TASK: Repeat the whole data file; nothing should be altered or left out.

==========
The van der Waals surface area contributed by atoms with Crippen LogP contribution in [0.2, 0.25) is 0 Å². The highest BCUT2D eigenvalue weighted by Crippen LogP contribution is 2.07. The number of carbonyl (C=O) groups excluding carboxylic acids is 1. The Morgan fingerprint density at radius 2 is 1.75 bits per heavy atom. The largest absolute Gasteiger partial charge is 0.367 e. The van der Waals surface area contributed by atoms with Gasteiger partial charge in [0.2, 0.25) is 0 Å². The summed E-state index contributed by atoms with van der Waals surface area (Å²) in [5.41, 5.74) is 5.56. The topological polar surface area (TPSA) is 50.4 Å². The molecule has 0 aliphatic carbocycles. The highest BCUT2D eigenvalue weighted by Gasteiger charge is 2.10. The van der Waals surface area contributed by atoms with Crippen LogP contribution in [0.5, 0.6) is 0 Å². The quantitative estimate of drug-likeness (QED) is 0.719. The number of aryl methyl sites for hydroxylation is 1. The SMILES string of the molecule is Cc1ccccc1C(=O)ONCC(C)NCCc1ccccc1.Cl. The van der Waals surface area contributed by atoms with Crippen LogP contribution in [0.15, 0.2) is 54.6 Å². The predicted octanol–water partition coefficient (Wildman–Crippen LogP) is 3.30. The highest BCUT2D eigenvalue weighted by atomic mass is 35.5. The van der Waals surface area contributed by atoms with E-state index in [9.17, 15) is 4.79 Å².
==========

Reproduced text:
The van der Waals surface area contributed by atoms with Crippen LogP contribution in [0.2, 0.25) is 0 Å². The highest BCUT2D eigenvalue weighted by Crippen LogP contribution is 2.07. The number of carbonyl (C=O) groups excluding carboxylic acids is 1. The Morgan fingerprint density at radius 2 is 1.75 bits per heavy atom. The largest absolute Gasteiger partial charge is 0.367 e. The van der Waals surface area contributed by atoms with Gasteiger partial charge in [0.2, 0.25) is 0 Å². The summed E-state index contributed by atoms with van der Waals surface area (Å²) in [5.41, 5.74) is 5.56. The topological polar surface area (TPSA) is 50.4 Å². The molecule has 0 aliphatic carbocycles. The highest BCUT2D eigenvalue weighted by Gasteiger charge is 2.10. The van der Waals surface area contributed by atoms with Crippen LogP contribution in [0.5, 0.6) is 0 Å². The quantitative estimate of drug-likeness (QED) is 0.719. The number of aryl methyl sites for hydroxylation is 1. The SMILES string of the molecule is Cc1ccccc1C(=O)ONCC(C)NCCc1ccccc1.Cl. The van der Waals surface area contributed by atoms with Crippen LogP contribution in [0.15, 0.2) is 54.6 Å². The predicted octanol–water partition coefficient (Wildman–Crippen LogP) is 3.30. The highest BCUT2D eigenvalue weighted by atomic mass is 35.5. The van der Waals surface area contributed by atoms with E-state index in [9.17, 15) is 4.79 Å².